Writing has nothing to do with publishing. Nothing. People get totally confused about that. You write because you have to - you write because you can’t not write. The rest is show-business. I can’t state that too strongly. Just write - worry about the rest of it later, if you worry at all. What matters is what happens to you while you’re writing the story, the poem, the play. The rest is show-business.
I tell my students that when you write, you should pretend you’re writing the best letter you ever wrote to the smartest friend you have. That way, you’ll never dumb things down. You won’t have to explain things that don’t need explaining. You’ll assume an intimacy and a natural shorthand, which is good because readers are smart and don’t wish to be condescended to.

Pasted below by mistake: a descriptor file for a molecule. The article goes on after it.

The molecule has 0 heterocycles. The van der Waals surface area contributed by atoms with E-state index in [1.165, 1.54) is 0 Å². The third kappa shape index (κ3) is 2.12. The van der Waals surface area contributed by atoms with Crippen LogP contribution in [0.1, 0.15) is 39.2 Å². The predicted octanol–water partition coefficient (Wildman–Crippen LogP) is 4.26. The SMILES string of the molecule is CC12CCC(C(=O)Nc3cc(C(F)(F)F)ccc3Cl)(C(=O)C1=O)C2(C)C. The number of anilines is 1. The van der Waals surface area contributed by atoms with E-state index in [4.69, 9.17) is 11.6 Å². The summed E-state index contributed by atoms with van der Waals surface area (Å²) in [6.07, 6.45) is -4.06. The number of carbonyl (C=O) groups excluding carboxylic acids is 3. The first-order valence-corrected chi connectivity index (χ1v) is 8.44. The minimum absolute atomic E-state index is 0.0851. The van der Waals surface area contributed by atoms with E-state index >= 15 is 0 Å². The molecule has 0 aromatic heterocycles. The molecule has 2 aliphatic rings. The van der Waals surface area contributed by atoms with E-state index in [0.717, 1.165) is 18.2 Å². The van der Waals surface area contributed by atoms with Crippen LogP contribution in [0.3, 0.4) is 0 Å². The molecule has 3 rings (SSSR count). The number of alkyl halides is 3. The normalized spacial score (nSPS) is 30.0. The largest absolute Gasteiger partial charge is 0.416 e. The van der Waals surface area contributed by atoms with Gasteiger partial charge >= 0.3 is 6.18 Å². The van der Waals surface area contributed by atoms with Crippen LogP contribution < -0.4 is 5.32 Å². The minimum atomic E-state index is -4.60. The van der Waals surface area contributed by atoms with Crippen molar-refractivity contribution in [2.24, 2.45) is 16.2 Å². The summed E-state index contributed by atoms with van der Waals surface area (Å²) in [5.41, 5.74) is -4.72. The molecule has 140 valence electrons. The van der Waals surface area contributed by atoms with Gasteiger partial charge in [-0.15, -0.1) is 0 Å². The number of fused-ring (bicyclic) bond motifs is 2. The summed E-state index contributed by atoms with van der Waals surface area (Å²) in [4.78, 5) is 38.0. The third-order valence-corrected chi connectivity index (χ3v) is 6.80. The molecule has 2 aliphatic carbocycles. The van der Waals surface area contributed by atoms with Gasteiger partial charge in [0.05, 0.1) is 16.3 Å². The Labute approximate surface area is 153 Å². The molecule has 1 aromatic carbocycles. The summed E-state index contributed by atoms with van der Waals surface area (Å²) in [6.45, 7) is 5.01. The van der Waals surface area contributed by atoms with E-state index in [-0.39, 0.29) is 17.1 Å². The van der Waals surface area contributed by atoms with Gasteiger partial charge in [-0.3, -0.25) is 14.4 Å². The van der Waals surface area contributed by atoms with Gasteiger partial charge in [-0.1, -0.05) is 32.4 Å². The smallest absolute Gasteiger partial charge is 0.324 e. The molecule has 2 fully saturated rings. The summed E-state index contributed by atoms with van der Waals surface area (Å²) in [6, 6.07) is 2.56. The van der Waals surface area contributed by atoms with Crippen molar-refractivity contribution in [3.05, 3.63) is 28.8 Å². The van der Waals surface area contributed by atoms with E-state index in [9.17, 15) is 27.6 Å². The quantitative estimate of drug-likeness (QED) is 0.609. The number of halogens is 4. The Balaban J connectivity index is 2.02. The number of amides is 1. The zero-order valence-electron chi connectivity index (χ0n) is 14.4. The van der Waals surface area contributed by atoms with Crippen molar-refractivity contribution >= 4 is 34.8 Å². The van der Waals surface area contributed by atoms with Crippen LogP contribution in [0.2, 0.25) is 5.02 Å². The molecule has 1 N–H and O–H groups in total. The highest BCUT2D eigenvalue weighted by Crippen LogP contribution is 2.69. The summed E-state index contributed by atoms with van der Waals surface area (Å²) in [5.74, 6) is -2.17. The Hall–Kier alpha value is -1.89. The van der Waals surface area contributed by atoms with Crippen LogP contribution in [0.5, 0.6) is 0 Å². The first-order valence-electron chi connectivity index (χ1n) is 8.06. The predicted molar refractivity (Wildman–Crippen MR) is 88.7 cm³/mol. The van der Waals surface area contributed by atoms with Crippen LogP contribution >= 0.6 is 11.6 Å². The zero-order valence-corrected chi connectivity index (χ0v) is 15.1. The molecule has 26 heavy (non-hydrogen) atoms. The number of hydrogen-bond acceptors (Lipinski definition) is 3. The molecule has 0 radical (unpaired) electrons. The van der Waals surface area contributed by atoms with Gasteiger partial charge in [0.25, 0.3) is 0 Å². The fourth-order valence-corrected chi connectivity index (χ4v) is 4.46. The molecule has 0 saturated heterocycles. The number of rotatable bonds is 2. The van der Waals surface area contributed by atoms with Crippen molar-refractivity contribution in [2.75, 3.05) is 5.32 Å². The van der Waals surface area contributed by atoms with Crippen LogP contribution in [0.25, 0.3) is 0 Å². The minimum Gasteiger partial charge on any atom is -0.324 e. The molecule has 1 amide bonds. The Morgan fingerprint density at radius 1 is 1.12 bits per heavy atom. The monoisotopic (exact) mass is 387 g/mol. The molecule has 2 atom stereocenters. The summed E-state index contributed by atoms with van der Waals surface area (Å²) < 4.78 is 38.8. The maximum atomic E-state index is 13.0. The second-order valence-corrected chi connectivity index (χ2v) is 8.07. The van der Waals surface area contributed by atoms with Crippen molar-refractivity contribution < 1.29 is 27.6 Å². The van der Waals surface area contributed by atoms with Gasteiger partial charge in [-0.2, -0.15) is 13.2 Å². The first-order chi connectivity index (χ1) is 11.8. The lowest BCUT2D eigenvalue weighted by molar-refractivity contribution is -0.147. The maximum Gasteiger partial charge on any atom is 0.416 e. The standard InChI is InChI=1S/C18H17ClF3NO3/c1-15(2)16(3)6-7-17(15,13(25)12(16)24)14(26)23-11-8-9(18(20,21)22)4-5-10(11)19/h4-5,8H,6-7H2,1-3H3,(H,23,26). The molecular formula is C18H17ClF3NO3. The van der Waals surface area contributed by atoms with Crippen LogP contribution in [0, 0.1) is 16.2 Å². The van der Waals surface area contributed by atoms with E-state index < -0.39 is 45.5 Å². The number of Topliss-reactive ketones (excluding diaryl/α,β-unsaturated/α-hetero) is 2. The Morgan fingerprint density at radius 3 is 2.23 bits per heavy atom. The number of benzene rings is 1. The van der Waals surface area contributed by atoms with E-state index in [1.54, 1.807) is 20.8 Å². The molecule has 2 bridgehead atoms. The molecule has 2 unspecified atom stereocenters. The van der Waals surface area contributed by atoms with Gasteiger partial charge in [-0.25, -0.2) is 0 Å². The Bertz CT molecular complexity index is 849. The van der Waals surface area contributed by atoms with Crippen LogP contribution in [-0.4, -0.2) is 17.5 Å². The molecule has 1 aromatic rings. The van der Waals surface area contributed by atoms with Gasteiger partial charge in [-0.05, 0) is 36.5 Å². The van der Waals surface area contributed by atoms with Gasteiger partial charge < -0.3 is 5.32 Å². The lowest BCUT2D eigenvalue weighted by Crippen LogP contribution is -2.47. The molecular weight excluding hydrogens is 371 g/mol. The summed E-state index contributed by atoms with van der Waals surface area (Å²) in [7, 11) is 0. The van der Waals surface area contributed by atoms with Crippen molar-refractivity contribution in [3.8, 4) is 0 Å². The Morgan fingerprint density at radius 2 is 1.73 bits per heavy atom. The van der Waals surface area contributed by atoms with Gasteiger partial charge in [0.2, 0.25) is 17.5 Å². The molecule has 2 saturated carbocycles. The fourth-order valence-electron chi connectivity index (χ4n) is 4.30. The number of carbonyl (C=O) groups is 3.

It’s a job. It’s not a hobby. You don’t write the way you build a model airplane. You have to sit down and work, to schedule your time and stick to it. Even if it’s just for an hour or so each day, you have to get a babysitter and make the time. If you’re going to make writing succeed you have to approach it as a job.
I can’t even tell you how many successful authors offer this as a piece of advice.
Writing novels is much the same. You gather up bones and make your gate, but no matter how wonderful the gate might be, that alone doesn’t make it a living breathing novel. A story is not something of this world. A real story requires a kind of magical baptism to link the world on this side with the world on the other side.